Bonnaroo streaming to my TV thanks to YouTube, Apple, Dell, Intel, Samsung and my Couch

Look at that photo on the left.

You are looking at the future. Well, actually you are looking at the present. Or, at least it was a “live stream” when I photographed it an hour or so ago.

Technically speaking, you are seeing a photo of a Samsung HD TV displaying one of two channels of the Bonnaroo Music (and Art) Festival being live-streamed via YouTube. (For the record, Bonnaroo is an hour or so southeast from where I’m writing this, but about two or three decades away from the last time I desired to be in such a massive crowd.)

The reason you are able to see that photo of the concert on my TV has nothing to do with the way we’ve all thought of “Live TV” in the past — as in, what we see on TV being from a cable or broadcast network.

These two Bonaroo channels are flowing into my TV thanks to internet tubes and an array of gadgets that are quite simple to sync up.

Let’s see: I’m using wifi to pull the stream into my iPhone and then, using Apple Air Play, the video and audio is being magically beamed to an AppleTV and into my TV. (I could make this happen easier if I had a Mac Mini hooked up to the TV, but what fun would that be?)

The sound is HD quality and is being pumped out via a Yamaha Soundbar I have connected to my TV (because it fit precisely in the space I had to work with).

Oh, yeah. On the website, it says Intel and Dell are the sponsors, so I guess I should thank them, also.

The picture is of varying quality. It can go from being near HD quality to being pixelated  (unlike the near constant HD quality of the Masters Golf Trounament which I watched using their iPhone app in much the same way).

So why is this the future? Well, I’ll let Doc Searls explainwhat will happen when Apple’s screen resolution is added to the mix and how it will turn “the Net’s top into TV’s bottom.”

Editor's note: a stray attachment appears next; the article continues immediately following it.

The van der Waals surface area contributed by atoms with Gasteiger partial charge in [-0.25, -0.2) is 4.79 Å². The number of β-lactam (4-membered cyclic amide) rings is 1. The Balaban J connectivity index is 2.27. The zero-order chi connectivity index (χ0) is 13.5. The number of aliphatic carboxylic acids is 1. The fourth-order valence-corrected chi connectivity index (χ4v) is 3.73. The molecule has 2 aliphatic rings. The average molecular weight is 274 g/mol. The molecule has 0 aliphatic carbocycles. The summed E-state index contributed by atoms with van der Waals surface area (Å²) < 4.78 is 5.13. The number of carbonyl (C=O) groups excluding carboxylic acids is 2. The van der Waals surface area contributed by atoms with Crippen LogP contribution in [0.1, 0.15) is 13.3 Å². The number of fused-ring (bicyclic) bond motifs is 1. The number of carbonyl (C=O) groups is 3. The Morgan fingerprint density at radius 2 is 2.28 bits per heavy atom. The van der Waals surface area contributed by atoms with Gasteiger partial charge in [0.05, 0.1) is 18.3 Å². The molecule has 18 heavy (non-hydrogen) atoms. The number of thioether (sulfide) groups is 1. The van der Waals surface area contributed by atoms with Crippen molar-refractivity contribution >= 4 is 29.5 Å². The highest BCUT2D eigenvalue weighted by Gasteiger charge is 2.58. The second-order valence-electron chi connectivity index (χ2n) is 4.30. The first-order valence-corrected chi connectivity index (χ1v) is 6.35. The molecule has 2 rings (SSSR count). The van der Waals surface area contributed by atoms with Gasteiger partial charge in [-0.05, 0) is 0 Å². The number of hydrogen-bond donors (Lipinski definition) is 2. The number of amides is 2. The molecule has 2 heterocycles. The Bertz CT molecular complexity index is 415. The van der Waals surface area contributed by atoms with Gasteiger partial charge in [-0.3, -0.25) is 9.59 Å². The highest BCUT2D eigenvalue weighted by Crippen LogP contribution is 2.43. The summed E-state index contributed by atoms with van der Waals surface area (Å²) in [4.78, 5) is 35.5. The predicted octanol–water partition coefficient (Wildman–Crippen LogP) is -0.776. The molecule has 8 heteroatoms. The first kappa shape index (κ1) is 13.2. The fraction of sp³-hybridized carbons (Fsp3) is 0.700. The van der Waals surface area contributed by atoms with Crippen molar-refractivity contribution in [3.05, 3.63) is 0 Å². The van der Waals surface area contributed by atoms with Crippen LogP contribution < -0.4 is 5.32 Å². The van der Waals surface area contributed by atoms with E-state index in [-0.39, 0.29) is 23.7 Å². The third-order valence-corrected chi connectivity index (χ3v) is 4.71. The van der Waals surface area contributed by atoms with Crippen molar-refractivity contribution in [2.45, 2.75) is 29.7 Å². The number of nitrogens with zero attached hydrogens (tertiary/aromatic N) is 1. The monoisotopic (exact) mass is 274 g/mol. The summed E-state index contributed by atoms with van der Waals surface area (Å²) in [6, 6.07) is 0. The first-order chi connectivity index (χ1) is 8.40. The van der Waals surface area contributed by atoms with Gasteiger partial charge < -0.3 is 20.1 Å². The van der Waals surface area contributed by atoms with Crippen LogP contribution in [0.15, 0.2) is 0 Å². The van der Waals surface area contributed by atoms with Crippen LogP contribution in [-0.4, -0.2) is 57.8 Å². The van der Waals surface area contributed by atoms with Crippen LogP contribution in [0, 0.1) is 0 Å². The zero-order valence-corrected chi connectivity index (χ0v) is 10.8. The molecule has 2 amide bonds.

Did I mention I haven’t seen any commercials?

Did I mention they have two feeds from different stages?

Did I mention how comfortable and air-conditioned the family room in my house is compared to hanging out with 85,000 concert goers in the heat and/or rain that seems never to bother those who actually go to Bonaroo, bless their hearts.

  • http://everwas.com iankennedy

    Hi Rex,

    YouTube did the same with a livestream from Cochella here on the West Coast. As I sat there taking screenshots on my laptop it struck me, this is almost as good as being there.

    http://everwas.com/2012/04/radiohead-streamed-live-from-coachella.html

  • http://rexblog.com Rex Hammock

    I’m sure those who enjoy “being there” would disagree, but for those who can’t be there or might want to enjoy the music but not the ambiance and “experience,” what we’re seeing with the feeds from Cochella and Bonnaroo and with the technical advance Doc Searls outlines — the convergence of all these things are  delivering on a promise / prediction I’ve heard (and wanted) for nearly three decades. I have been to live sporting events like the Super Bowl and the Masters and nothing will replicate the experience digitally. However, with these still early-generation efforts with Cochella, Bonnaroo, the Masters app and as we’ll see with the Olympics in a few weeks, we’re having the opportunity to have different experiences that are just as real and authentic — but are a different kind of “being there.” As my wife often tells me, “You must be glad you’re living now.”